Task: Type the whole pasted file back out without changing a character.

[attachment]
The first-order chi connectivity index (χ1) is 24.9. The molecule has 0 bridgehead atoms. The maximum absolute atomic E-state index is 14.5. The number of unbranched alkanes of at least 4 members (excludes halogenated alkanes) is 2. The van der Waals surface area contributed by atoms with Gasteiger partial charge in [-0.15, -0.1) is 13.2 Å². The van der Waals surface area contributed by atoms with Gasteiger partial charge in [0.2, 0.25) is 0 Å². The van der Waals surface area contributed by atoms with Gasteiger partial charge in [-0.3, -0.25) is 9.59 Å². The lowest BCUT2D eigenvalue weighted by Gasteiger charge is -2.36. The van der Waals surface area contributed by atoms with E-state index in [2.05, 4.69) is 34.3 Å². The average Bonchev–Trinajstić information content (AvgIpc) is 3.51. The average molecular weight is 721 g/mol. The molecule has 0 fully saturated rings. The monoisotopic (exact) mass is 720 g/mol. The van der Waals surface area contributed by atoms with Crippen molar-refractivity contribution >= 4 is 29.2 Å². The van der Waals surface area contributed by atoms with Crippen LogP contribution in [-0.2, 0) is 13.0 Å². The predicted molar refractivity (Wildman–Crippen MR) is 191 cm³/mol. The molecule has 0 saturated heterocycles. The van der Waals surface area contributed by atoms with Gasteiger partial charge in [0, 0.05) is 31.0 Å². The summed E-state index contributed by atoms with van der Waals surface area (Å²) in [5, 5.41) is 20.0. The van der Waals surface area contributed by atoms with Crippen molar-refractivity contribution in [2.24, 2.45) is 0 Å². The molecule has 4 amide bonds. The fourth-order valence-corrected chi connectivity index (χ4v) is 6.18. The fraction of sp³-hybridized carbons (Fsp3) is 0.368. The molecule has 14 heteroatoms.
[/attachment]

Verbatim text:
The first-order chi connectivity index (χ1) is 24.9. The molecule has 0 bridgehead atoms. The maximum absolute atomic E-state index is 14.5. The number of unbranched alkanes of at least 4 members (excludes halogenated alkanes) is 2. The van der Waals surface area contributed by atoms with Gasteiger partial charge in [-0.15, -0.1) is 13.2 Å². The van der Waals surface area contributed by atoms with Gasteiger partial charge in [0.2, 0.25) is 0 Å². The van der Waals surface area contributed by atoms with Gasteiger partial charge in [-0.3, -0.25) is 9.59 Å². The lowest BCUT2D eigenvalue weighted by Gasteiger charge is -2.36. The van der Waals surface area contributed by atoms with E-state index in [2.05, 4.69) is 34.3 Å². The average Bonchev–Trinajstić information content (AvgIpc) is 3.51. The average molecular weight is 721 g/mol. The molecule has 0 fully saturated rings. The monoisotopic (exact) mass is 720 g/mol. The van der Waals surface area contributed by atoms with Crippen molar-refractivity contribution >= 4 is 29.2 Å². The van der Waals surface area contributed by atoms with Crippen LogP contribution in [-0.2, 0) is 13.0 Å². The predicted molar refractivity (Wildman–Crippen MR) is 191 cm³/mol. The molecule has 0 saturated heterocycles. The van der Waals surface area contributed by atoms with Gasteiger partial charge in [0, 0.05) is 31.0 Å². The summed E-state index contributed by atoms with van der Waals surface area (Å²) in [5, 5.41) is 20.0. The van der Waals surface area contributed by atoms with Crippen molar-refractivity contribution in [2.24, 2.45) is 0 Å². The molecule has 4 amide bonds. The fourth-order valence-corrected chi connectivity index (χ4v) is 6.18. The fraction of sp³-hybridized carbons (Fsp3) is 0.368. The molecule has 14 heteroatoms.